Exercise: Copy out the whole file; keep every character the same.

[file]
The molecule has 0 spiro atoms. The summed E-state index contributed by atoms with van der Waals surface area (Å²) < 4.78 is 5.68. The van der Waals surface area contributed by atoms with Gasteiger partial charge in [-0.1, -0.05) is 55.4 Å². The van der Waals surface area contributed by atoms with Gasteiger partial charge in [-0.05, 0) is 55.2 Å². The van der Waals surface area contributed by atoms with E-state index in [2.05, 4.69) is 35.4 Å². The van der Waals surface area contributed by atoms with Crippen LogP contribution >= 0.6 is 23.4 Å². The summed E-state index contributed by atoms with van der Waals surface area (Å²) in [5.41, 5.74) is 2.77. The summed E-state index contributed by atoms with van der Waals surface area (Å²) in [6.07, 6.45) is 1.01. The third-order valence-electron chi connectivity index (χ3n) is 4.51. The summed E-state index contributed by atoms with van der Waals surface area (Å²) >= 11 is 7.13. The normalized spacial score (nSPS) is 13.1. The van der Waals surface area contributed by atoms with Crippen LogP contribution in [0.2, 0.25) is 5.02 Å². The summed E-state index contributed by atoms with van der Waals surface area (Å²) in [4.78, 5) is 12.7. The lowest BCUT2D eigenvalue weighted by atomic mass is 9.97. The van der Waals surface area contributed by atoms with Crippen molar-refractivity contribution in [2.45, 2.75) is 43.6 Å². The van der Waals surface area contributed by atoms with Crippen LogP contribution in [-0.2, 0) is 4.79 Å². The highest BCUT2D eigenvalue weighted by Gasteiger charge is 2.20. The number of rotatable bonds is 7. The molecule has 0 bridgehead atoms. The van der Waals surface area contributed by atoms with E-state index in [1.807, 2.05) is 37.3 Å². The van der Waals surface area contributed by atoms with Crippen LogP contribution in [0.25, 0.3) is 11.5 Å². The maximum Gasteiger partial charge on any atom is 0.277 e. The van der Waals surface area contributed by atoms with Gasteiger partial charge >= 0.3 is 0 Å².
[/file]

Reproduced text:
The molecule has 0 spiro atoms. The summed E-state index contributed by atoms with van der Waals surface area (Å²) < 4.78 is 5.68. The van der Waals surface area contributed by atoms with Gasteiger partial charge in [-0.1, -0.05) is 55.4 Å². The van der Waals surface area contributed by atoms with Gasteiger partial charge in [-0.05, 0) is 55.2 Å². The van der Waals surface area contributed by atoms with E-state index in [2.05, 4.69) is 35.4 Å². The van der Waals surface area contributed by atoms with Crippen LogP contribution >= 0.6 is 23.4 Å². The summed E-state index contributed by atoms with van der Waals surface area (Å²) in [5.41, 5.74) is 2.77. The summed E-state index contributed by atoms with van der Waals surface area (Å²) in [6.07, 6.45) is 1.01. The third-order valence-electron chi connectivity index (χ3n) is 4.51. The summed E-state index contributed by atoms with van der Waals surface area (Å²) >= 11 is 7.13. The normalized spacial score (nSPS) is 13.1. The van der Waals surface area contributed by atoms with Crippen LogP contribution in [0.2, 0.25) is 5.02 Å². The summed E-state index contributed by atoms with van der Waals surface area (Å²) in [4.78, 5) is 12.7. The lowest BCUT2D eigenvalue weighted by atomic mass is 9.97. The van der Waals surface area contributed by atoms with Crippen molar-refractivity contribution in [2.45, 2.75) is 43.6 Å². The van der Waals surface area contributed by atoms with Crippen LogP contribution in [-0.2, 0) is 4.79 Å². The highest BCUT2D eigenvalue weighted by Gasteiger charge is 2.20. The number of rotatable bonds is 7. The molecule has 0 bridgehead atoms. The van der Waals surface area contributed by atoms with E-state index in [1.807, 2.05) is 37.3 Å². The van der Waals surface area contributed by atoms with Crippen LogP contribution in [0.25, 0.3) is 11.5 Å². The maximum Gasteiger partial charge on any atom is 0.277 e. The van der Waals surface area contributed by atoms with Gasteiger partial charge >= 0.3 is 0 Å².